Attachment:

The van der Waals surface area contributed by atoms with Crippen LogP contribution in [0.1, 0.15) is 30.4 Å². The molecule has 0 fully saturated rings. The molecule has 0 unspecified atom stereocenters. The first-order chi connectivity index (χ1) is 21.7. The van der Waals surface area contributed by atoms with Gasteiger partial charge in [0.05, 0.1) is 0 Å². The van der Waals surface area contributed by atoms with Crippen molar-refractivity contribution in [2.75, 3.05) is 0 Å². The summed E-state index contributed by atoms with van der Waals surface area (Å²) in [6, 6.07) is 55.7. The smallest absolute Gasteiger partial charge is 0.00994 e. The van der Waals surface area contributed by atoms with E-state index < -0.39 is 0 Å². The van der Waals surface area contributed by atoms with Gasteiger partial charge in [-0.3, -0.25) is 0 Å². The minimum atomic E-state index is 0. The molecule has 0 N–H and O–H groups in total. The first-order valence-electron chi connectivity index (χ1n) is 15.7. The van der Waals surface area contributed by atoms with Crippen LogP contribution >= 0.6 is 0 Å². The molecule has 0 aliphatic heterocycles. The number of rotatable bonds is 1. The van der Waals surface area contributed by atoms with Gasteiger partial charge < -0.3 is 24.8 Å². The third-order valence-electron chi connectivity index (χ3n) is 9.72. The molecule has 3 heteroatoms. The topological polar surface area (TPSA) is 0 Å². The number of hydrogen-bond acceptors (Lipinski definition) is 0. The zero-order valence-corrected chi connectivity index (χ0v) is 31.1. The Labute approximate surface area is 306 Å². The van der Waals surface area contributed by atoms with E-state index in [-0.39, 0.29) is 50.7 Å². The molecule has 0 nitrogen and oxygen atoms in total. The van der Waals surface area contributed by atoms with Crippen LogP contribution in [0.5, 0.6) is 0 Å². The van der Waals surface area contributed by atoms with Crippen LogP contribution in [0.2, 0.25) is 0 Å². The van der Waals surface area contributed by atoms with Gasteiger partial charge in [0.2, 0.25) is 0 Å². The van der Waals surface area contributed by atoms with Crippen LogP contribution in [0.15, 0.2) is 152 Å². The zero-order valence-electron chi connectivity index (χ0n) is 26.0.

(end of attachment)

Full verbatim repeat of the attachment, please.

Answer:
The van der Waals surface area contributed by atoms with Crippen LogP contribution in [0.1, 0.15) is 30.4 Å². The molecule has 0 fully saturated rings. The molecule has 0 unspecified atom stereocenters. The first-order chi connectivity index (χ1) is 21.7. The van der Waals surface area contributed by atoms with Gasteiger partial charge in [0.05, 0.1) is 0 Å². The van der Waals surface area contributed by atoms with Crippen molar-refractivity contribution in [2.75, 3.05) is 0 Å². The summed E-state index contributed by atoms with van der Waals surface area (Å²) in [6, 6.07) is 55.7. The smallest absolute Gasteiger partial charge is 0.00994 e. The van der Waals surface area contributed by atoms with E-state index < -0.39 is 0 Å². The van der Waals surface area contributed by atoms with Gasteiger partial charge in [-0.3, -0.25) is 0 Å². The minimum atomic E-state index is 0. The molecule has 0 N–H and O–H groups in total. The first-order valence-electron chi connectivity index (χ1n) is 15.7. The van der Waals surface area contributed by atoms with Crippen LogP contribution >= 0.6 is 0 Å². The molecule has 0 aliphatic heterocycles. The number of rotatable bonds is 1. The van der Waals surface area contributed by atoms with Gasteiger partial charge < -0.3 is 24.8 Å². The third-order valence-electron chi connectivity index (χ3n) is 9.72. The molecule has 3 heteroatoms. The topological polar surface area (TPSA) is 0 Å². The number of hydrogen-bond acceptors (Lipinski definition) is 0. The zero-order valence-corrected chi connectivity index (χ0v) is 31.1. The Labute approximate surface area is 306 Å². The van der Waals surface area contributed by atoms with E-state index in [-0.39, 0.29) is 50.7 Å². The molecule has 0 nitrogen and oxygen atoms in total. The van der Waals surface area contributed by atoms with Crippen LogP contribution in [0.5, 0.6) is 0 Å². The van der Waals surface area contributed by atoms with Crippen LogP contribution in [0.2, 0.25) is 0 Å². The van der Waals surface area contributed by atoms with Gasteiger partial charge in [0.2, 0.25) is 0 Å². The van der Waals surface area contributed by atoms with Crippen LogP contribution in [0.15, 0.2) is 152 Å². The zero-order valence-electron chi connectivity index (χ0n) is 26.0.